Call it the Market-Frankford Line, MFL, the blue line, or the El — to SEPTA, it’s the workhorse.
Changes to accommodate growing ridership on weekdays go into effect Monday to coincide with new spring schedules going into use Sunday, including the elimination of skip-stop service and greater frequency later into the evening. The adjustments come as SEPTA has plans for other improvements, and while it continues to work on a long-term engineering fix for a problem that surfaced three years ago.
“I stress often to my own team that the Market-Frankford Line is an extreme priority — it is SEPTA," said Scott Sauer, assistant general manager of operations. "There is no SEPTA without the Market-Frankford Line.”
Riders will no longer have to peer to see if there’s a "A" or "B" train coming to take them where they need to go. Trains now will make all stops.
After two pilot programs, SEPTA is ending its A/B skip-stop service, a longstanding feature intended to better distribute riders around rush hour — not to act like an express train. The skip-stop service’s end impacts eight stations, mostly concentrated on the east end of the line, at the Berks, York-Dauphin, Huntingdon, Somerset, Tioga, and Church stations, as well as Millbourne and 63rd Street on the west end.
SEPTA has slowly stopped skipping stations as ridership has increased dramatically over the last two decades. At Berks, weekday ridership soared 174% between 1996 and 2016, and 133% at Church during that time. Tioga and Huntingdon saw similar figures.
“It’s really a dramatic change to the service that we’re providing on the Market-Frankford Line, in order to try to meet increased demand," he said of Monday’s changes.
Trains also will run more frequently later into the weekday evenings as more people are leaving their jobs well after 5 p.m. From 6 until 7 p.m., riders should expect a train every six instead of every 10 minutes, and a train every eight minutes from 7 until 8 p.m.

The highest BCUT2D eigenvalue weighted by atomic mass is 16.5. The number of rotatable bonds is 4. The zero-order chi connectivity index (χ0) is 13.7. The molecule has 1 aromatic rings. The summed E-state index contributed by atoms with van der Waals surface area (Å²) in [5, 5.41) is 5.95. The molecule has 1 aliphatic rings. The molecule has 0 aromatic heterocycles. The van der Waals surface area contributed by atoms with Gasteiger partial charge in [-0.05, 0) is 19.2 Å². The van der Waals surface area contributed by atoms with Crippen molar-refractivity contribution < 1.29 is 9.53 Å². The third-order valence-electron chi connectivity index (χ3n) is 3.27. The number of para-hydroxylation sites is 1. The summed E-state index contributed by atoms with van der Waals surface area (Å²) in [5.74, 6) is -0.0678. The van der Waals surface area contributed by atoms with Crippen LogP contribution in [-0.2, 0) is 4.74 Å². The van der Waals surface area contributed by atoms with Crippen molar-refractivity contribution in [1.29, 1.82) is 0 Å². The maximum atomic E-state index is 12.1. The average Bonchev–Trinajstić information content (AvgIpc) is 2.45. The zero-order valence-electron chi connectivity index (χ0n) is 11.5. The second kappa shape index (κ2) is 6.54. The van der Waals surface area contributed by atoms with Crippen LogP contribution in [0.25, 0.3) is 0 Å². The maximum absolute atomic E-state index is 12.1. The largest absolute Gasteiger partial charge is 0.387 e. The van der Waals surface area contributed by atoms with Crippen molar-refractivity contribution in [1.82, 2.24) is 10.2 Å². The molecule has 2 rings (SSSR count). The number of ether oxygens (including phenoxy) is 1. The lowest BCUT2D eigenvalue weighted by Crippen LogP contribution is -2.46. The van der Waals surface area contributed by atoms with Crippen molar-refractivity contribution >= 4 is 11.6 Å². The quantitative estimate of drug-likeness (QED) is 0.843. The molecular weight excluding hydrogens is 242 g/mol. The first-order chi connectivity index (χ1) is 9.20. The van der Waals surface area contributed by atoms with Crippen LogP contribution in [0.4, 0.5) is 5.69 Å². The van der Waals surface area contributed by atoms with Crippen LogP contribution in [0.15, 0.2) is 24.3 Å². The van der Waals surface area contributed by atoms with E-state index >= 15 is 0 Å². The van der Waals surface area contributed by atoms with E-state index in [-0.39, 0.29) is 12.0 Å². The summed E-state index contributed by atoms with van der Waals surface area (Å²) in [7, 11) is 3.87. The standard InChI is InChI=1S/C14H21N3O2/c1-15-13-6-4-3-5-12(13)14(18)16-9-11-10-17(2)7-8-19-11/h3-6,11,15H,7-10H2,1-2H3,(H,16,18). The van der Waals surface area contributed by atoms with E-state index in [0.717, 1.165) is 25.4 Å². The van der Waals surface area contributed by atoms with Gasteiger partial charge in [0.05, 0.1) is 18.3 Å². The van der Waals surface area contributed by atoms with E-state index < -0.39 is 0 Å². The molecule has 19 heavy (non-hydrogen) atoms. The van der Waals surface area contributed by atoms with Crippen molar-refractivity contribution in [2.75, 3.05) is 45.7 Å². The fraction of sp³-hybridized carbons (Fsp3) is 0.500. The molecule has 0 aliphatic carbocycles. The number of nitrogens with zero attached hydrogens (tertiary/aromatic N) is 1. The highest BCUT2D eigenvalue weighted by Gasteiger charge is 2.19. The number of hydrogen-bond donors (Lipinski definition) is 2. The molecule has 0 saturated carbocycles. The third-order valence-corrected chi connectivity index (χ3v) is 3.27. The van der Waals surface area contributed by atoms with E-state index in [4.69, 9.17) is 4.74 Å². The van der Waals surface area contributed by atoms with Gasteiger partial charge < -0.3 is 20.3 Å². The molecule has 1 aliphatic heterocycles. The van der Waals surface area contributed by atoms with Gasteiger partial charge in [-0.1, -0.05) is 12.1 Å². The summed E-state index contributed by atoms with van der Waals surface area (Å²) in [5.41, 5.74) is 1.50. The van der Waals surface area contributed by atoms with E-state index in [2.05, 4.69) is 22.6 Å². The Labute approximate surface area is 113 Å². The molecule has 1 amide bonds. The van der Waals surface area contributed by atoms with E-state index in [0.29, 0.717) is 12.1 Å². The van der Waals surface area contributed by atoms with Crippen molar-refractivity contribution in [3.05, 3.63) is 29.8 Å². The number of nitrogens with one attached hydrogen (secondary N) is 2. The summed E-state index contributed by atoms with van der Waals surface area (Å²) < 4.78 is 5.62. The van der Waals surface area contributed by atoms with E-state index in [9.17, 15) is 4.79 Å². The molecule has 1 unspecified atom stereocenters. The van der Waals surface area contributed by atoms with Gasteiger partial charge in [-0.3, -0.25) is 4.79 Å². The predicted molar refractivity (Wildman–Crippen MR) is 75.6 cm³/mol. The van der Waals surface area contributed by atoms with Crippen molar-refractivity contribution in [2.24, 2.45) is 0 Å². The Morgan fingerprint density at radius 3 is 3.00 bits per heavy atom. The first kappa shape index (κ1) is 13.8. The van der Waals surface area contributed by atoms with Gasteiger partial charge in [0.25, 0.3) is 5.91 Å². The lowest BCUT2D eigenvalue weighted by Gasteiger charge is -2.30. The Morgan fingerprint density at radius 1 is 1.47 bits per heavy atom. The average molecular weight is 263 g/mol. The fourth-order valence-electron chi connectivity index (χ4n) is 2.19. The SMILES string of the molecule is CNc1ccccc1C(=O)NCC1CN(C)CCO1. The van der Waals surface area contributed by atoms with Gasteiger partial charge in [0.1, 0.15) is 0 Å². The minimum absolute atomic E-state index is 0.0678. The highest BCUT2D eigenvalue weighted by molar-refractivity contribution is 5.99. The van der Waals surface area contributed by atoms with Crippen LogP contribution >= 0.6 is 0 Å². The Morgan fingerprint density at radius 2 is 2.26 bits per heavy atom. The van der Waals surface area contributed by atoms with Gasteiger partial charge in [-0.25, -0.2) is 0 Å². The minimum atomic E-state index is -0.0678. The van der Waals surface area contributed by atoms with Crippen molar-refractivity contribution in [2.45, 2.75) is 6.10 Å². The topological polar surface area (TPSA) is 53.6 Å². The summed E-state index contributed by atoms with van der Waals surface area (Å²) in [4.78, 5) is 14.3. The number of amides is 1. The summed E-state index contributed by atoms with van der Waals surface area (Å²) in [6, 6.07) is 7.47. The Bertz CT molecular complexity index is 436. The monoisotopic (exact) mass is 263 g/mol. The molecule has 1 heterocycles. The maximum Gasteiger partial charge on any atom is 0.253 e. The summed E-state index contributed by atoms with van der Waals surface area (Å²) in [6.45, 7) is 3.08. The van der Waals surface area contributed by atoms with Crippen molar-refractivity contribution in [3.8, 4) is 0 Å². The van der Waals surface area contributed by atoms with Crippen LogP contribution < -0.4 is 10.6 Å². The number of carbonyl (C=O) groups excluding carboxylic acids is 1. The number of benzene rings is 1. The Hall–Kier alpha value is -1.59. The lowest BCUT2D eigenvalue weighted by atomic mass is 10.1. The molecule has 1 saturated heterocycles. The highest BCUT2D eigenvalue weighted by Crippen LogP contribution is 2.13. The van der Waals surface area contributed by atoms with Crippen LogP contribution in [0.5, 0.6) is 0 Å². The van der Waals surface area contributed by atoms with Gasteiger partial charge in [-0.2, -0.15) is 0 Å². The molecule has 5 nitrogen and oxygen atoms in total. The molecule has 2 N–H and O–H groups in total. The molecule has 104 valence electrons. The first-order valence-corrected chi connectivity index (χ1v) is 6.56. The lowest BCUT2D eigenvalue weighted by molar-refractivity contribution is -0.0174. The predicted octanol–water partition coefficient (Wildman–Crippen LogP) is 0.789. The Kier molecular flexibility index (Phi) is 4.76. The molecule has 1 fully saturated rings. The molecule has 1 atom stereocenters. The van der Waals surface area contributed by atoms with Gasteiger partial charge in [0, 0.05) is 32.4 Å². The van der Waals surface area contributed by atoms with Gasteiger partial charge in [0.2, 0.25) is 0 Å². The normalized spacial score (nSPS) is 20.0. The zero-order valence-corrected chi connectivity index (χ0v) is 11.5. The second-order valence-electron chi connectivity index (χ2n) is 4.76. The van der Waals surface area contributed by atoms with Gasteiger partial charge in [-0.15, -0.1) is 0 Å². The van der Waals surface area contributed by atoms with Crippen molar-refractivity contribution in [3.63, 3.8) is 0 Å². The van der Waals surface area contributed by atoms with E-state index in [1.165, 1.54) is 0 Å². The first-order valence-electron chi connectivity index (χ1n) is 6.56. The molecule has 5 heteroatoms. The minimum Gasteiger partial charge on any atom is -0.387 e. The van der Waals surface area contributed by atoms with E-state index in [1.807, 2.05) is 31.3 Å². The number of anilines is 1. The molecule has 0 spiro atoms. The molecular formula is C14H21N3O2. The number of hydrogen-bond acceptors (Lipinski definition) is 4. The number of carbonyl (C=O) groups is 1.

SEPTA won’t need any additional cars or staffing as the adjustments begin, Sauer said.
SEPTA is still repairing cracks it identified in its M4 cars in 2017, causing the agency to pull some of the fleet from service, making for crowded trains and requiring supplemental bus service. It’s working on all 218 cars in the fleet, while it relies on about 138 to run during those peak hours.
“Once we got the service level back, there was still — there may have been the impression that it was over with, but we were still continuing work on the long-term fix," SEPTA spokesperson Andrew Busch said.
Permanent repairs costing between $15 million and $18 million over the next few years should add an additional three decades of life to the cars but leave the agency with little wiggle room as it takes them out of service, both to repair the cracks and for normal maintenance, as reported by PlanPhilly this month.
“It’s just taken us this long to kind of go through car by car, make temporary fixes," Sauer said. “We’ve built our own facility now, so we could perform these permanent repairs that we had the space to kind of dedicate to the fleet.”
But the process has spurred calls from transit advocates for greater transparency, a call also heard as the historic Route 15 trolley cars were recently taken out of service and replaced by buses for at least a year.
Sauer said he believes the agency has been forthcoming in regard to the M4 repairs.
“I would simply say that this is not the first time we’ve talked about it, that we were completely transparent when the issue came to light," he said.
SEPTA also is rearranging seats to give more riders a place to stand when cars become crowded. Nearly 20% of the fleet is completed, and the rest is scheduled over the next four years as part of its normal vehicle overhaul process, Busch said.
What about countdown clocks on the Market-Frankford Line, like the ones in Washington or London, that show arrival times? SEPTA had hoped to test the feature last year.
“It’s certainly something that we can do. We just have to have the investment," he said.
SEPTA has ambitions to make room for its growing number of El riders with longer platforms that could fit an eight-car train set instead of its normal six. But the projected price tag is $1.3 billion.
“It is something that’s still on our radar, and still something we want to fund," Sauer said.